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American Journalism Review
A Readerís Threats, A Reporterís Ordeal  | American Journalism Review
 AJR  Drop Cap
From AJR,   March 1996

A Readerís Threats, A Reporterís Ordeal   

By Jessica Gregg
Gregg, a former AJR editorial assistant, is a crime reporter in Maryland.     

From the first moment I heard his voice in September 1993, I knew there was something wrong with the man on the other end of the phone who was telling me he thought I was out to get him. He said he was going to make sure that didn't happen, his flat voice betraying no emotion even as it roared louder and louder. Nothing I said could convince him I wasn't trying to harm his cause, and his words were growing more and more hateful. My annoyance began to turn to panic, and finally, I hung up on him.

Then he called Assistant Managing Editor Bob Harper and told him he wanted to "bring me down."

Over the next year, the man on the other end of that phone followed me, delivered threats to me by way of my coworkers and called a local radio talk show in an attempt to get me fired from my position as City Hall reporter for the Frederick, Maryland, News-Post.

The nightmare began with a routine meeting story I wrote for the News-Post in September 1993 about a noise abatement policy at the local airport that had become the man's pet cause. He lived near the airport and appointed himself the neighborhood's spokesman against noise pollution. The story didn't make the front page, and the man was not mentioned in the article. He concluded it was because I had a vendetta against him, and that's when the disturbing phone calls began.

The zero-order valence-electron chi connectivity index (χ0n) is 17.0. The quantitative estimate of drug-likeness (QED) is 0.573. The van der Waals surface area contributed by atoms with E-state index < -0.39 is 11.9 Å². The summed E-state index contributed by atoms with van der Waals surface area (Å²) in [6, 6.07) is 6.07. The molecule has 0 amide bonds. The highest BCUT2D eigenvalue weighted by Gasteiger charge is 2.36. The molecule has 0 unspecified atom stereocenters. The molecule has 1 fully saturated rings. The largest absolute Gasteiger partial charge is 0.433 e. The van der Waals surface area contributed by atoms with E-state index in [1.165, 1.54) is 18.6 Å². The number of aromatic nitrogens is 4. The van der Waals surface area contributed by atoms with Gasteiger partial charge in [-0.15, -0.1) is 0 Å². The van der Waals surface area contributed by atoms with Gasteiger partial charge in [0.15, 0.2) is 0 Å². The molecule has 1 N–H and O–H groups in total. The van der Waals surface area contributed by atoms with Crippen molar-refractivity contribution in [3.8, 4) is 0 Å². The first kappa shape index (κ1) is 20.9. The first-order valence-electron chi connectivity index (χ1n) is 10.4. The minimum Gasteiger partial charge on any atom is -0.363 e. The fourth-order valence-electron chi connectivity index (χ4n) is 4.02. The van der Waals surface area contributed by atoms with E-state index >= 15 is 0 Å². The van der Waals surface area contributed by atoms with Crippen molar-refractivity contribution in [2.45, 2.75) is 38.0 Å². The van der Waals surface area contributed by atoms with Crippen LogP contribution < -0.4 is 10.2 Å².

At first I had trouble believing what was happening to me. It didn't seem real, more like some kind of out-of-body experience I kept thinking would soon end. But it didn't. Instead, my unwitting involvement with the man dragged on for months.

Worse still, I realized upon raising my fears to my superiors at work that I was facing two problems--a disturbed individual bent on harassing me, and a management team at the News-Post that seemed utterly incapable of dealing with my unfortunate situation.